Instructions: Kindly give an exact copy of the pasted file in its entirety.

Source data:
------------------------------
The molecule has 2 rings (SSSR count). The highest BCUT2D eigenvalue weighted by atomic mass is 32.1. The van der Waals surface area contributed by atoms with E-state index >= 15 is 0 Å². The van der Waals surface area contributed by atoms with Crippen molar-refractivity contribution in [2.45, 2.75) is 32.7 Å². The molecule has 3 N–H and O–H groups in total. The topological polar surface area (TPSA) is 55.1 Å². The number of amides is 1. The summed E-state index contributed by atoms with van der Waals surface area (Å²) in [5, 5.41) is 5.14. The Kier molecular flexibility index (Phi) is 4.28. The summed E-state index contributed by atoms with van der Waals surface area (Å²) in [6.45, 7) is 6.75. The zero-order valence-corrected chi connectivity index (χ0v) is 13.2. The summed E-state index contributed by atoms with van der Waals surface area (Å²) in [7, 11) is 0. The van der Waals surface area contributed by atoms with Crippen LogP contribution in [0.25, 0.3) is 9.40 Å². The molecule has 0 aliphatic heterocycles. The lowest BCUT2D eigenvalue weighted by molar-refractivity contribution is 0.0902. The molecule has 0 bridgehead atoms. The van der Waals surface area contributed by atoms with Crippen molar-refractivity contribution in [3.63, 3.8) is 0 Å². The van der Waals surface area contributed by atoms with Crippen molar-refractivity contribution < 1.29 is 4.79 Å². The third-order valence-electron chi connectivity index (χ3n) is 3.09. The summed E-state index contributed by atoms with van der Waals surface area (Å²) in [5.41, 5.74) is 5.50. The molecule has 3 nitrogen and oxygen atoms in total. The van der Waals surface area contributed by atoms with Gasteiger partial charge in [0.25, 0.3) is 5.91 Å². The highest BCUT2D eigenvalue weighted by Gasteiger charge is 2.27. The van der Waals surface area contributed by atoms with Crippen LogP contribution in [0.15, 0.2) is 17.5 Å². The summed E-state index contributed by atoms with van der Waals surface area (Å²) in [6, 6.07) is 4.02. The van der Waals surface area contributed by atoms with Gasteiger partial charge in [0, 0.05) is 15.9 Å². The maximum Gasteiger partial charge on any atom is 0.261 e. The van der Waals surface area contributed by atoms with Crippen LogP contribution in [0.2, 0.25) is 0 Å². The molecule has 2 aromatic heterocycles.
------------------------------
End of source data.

The molecule has 2 rings (SSSR count). The highest BCUT2D eigenvalue weighted by atomic mass is 32.1. The van der Waals surface area contributed by atoms with E-state index >= 15 is 0 Å². The van der Waals surface area contributed by atoms with Crippen molar-refractivity contribution in [2.45, 2.75) is 32.7 Å². The molecule has 3 N–H and O–H groups in total. The topological polar surface area (TPSA) is 55.1 Å². The number of amides is 1. The summed E-state index contributed by atoms with van der Waals surface area (Å²) in [5, 5.41) is 5.14. The Kier molecular flexibility index (Phi) is 4.28. The summed E-state index contributed by atoms with van der Waals surface area (Å²) in [6.45, 7) is 6.75. The zero-order valence-corrected chi connectivity index (χ0v) is 13.2. The summed E-state index contributed by atoms with van der Waals surface area (Å²) in [7, 11) is 0. The van der Waals surface area contributed by atoms with Crippen LogP contribution in [0.25, 0.3) is 9.40 Å². The molecule has 0 aliphatic heterocycles. The lowest BCUT2D eigenvalue weighted by molar-refractivity contribution is 0.0902. The molecule has 0 bridgehead atoms. The van der Waals surface area contributed by atoms with Crippen molar-refractivity contribution in [3.63, 3.8) is 0 Å². The van der Waals surface area contributed by atoms with Crippen molar-refractivity contribution < 1.29 is 4.79 Å². The third-order valence-electron chi connectivity index (χ3n) is 3.09. The summed E-state index contributed by atoms with van der Waals surface area (Å²) in [5.41, 5.74) is 5.50. The molecule has 3 nitrogen and oxygen atoms in total. The van der Waals surface area contributed by atoms with Gasteiger partial charge in [0.25, 0.3) is 5.91 Å². The highest BCUT2D eigenvalue weighted by Gasteiger charge is 2.27. The van der Waals surface area contributed by atoms with Crippen LogP contribution in [0.15, 0.2) is 17.5 Å². The summed E-state index contributed by atoms with van der Waals surface area (Å²) in [6, 6.07) is 4.02. The van der Waals surface area contributed by atoms with Gasteiger partial charge in [0, 0.05) is 15.9 Å². The maximum Gasteiger partial charge on any atom is 0.261 e. The van der Waals surface area contributed by atoms with Crippen LogP contribution in [0.2, 0.25) is 0 Å². The molecule has 2 aromatic heterocycles.